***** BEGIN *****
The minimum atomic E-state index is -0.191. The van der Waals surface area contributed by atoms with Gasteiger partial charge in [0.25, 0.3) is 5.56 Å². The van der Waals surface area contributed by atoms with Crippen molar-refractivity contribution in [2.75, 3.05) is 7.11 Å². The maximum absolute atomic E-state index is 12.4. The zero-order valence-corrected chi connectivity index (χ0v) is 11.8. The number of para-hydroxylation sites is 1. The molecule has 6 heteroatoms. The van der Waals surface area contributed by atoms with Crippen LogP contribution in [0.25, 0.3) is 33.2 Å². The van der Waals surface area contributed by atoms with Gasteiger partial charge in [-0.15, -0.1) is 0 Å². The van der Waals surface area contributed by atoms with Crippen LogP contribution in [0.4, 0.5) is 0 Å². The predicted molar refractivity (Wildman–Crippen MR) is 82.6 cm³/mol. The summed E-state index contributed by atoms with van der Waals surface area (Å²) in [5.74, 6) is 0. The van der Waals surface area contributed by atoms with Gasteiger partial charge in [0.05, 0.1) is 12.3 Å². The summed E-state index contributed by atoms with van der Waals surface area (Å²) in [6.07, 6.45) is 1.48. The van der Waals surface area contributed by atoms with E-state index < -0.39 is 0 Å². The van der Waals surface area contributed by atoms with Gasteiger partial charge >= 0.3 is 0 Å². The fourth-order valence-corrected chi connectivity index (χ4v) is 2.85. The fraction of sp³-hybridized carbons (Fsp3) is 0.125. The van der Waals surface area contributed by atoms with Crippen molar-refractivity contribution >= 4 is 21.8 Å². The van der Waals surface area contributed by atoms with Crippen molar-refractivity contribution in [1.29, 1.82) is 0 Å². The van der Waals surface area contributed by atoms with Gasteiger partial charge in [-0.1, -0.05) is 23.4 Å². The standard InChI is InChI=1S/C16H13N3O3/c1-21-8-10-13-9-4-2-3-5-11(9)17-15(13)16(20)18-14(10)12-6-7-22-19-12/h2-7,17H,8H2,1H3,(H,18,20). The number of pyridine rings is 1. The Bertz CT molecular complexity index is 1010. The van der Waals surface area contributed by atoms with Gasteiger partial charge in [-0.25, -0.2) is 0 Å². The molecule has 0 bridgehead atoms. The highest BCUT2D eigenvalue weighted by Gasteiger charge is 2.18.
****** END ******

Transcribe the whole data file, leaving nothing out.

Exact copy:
The minimum atomic E-state index is -0.191. The van der Waals surface area contributed by atoms with Gasteiger partial charge in [0.25, 0.3) is 5.56 Å². The van der Waals surface area contributed by atoms with Crippen molar-refractivity contribution in [2.75, 3.05) is 7.11 Å². The maximum absolute atomic E-state index is 12.4. The zero-order valence-corrected chi connectivity index (χ0v) is 11.8. The number of para-hydroxylation sites is 1. The molecule has 6 heteroatoms. The van der Waals surface area contributed by atoms with Crippen LogP contribution in [0.25, 0.3) is 33.2 Å². The van der Waals surface area contributed by atoms with Gasteiger partial charge in [-0.15, -0.1) is 0 Å². The van der Waals surface area contributed by atoms with Crippen LogP contribution in [0.4, 0.5) is 0 Å². The predicted molar refractivity (Wildman–Crippen MR) is 82.6 cm³/mol. The summed E-state index contributed by atoms with van der Waals surface area (Å²) in [5.74, 6) is 0. The van der Waals surface area contributed by atoms with Gasteiger partial charge in [0.05, 0.1) is 12.3 Å². The summed E-state index contributed by atoms with van der Waals surface area (Å²) in [6.07, 6.45) is 1.48. The van der Waals surface area contributed by atoms with E-state index < -0.39 is 0 Å². The van der Waals surface area contributed by atoms with Gasteiger partial charge >= 0.3 is 0 Å². The fourth-order valence-corrected chi connectivity index (χ4v) is 2.85. The fraction of sp³-hybridized carbons (Fsp3) is 0.125. The van der Waals surface area contributed by atoms with Crippen molar-refractivity contribution >= 4 is 21.8 Å². The van der Waals surface area contributed by atoms with Crippen molar-refractivity contribution in [1.29, 1.82) is 0 Å². The van der Waals surface area contributed by atoms with Gasteiger partial charge in [-0.1, -0.05) is 23.4 Å². The standard InChI is InChI=1S/C16H13N3O3/c1-21-8-10-13-9-4-2-3-5-11(9)17-15(13)16(20)18-14(10)12-6-7-22-19-12/h2-7,17H,8H2,1H3,(H,18,20). The number of pyridine rings is 1. The Bertz CT molecular complexity index is 1010. The van der Waals surface area contributed by atoms with Gasteiger partial charge in [-0.25, -0.2) is 0 Å². The molecule has 0 bridgehead atoms. The highest BCUT2D eigenvalue weighted by Gasteiger charge is 2.18.